Image Credit: United Nations Office on Drugs and Crime and Terrorism Prevention


[1] The authors of the report note that the manner of data collection for the Global Terrorism Database became more automated in 2011. As a result, some events that may have been missed in prior years would now be collected, possibly inflating numbers for 2011 and following years. In response, they modeled three approaches. For example, their conservative model indicated the number of terrorist events rose by 475% since 2000, as compared to a 689% increase for the upper bounded model.

[2] See the Global Study on Homicide 2013 available at http://www.unodc.org/unodc/en/publications-by-date.html

Meet Your 2014 Summer Program Faculty: Charles Blair

In preparation for the GMU Summer Program in International Security, this week we will highlight the course directors. EARLY BIRD REGISTRATION HAS BEEN EXTENDED TO JUNE 15! Register by June 15 to save $300 on a three-day course and $200 on a two-day course. Use the links below for more details including registration.  Questions? Comment to this post or email spis@gmu.edu.


 

Headshot_BlairCharles P. Blair is a Washington, D.C.-based university instructor, researcher, writer, and thinker specializing in terrorism and the history, technical underpinnings, and potential futures of Weapons of Mass Destruction. He is the director for two courses in the Summer Program in International Security: 21st Century Terrorism: Emerging Trends and Evolving Tactics which runs July 14-16 and Terrorism Analysis: Quantitative and Qualitative Research Methodologies and Tools which runs July 17-18.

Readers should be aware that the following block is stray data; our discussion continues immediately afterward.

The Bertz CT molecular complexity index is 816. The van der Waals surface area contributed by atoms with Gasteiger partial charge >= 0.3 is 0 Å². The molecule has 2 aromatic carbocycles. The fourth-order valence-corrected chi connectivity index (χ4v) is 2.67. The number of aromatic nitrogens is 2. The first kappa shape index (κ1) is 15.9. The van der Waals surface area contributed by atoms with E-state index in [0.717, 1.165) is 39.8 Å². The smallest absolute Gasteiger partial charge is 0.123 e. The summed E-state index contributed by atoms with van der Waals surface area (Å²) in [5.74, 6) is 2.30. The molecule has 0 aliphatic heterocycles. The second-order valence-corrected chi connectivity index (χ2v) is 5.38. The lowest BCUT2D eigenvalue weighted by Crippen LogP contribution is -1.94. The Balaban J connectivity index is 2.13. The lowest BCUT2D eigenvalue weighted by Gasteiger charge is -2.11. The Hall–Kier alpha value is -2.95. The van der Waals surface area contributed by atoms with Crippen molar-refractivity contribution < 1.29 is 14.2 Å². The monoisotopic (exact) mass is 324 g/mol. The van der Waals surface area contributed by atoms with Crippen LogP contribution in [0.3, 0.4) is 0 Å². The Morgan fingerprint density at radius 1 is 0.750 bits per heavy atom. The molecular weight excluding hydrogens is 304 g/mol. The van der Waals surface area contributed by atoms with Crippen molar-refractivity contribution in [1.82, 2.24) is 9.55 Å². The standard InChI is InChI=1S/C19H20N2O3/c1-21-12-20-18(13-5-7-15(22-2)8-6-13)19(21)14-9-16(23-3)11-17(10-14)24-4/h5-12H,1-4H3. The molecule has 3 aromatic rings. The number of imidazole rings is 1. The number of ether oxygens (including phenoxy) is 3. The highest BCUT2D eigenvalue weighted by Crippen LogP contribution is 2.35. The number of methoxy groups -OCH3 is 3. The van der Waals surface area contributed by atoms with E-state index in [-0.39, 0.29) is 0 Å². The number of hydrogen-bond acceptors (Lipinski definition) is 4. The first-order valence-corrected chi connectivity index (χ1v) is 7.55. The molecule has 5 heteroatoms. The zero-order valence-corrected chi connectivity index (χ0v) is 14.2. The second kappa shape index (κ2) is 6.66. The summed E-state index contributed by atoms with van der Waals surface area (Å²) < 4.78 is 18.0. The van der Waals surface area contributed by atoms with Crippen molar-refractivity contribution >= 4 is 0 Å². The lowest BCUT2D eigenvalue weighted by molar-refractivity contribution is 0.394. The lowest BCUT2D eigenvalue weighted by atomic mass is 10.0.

Since visiting Moscow as a student in 1985, Blair has worked on issues relating to globalization and the diffusion and diversification of WMD in the context of the rise of mass casualty terrorism incidents. He teaches graduate-level classes on terrorism and the technology of WMD at Johns Hopkins University and George Mason University and is a columnist for the Bulletin of the Atomic Scientists.

Recent works include: “Terrorist Nuclear Command and Control,” which was completed under the auspices of the Department of Homeland Security; a two-year DHS-backed study which investigated the U.S. extreme right-wing and radiological and nuclear terrorism; “Target Sochi: The threat from the Caucasus Emirate,”; and  “Barely Lethal: Terrorists and Ricin.”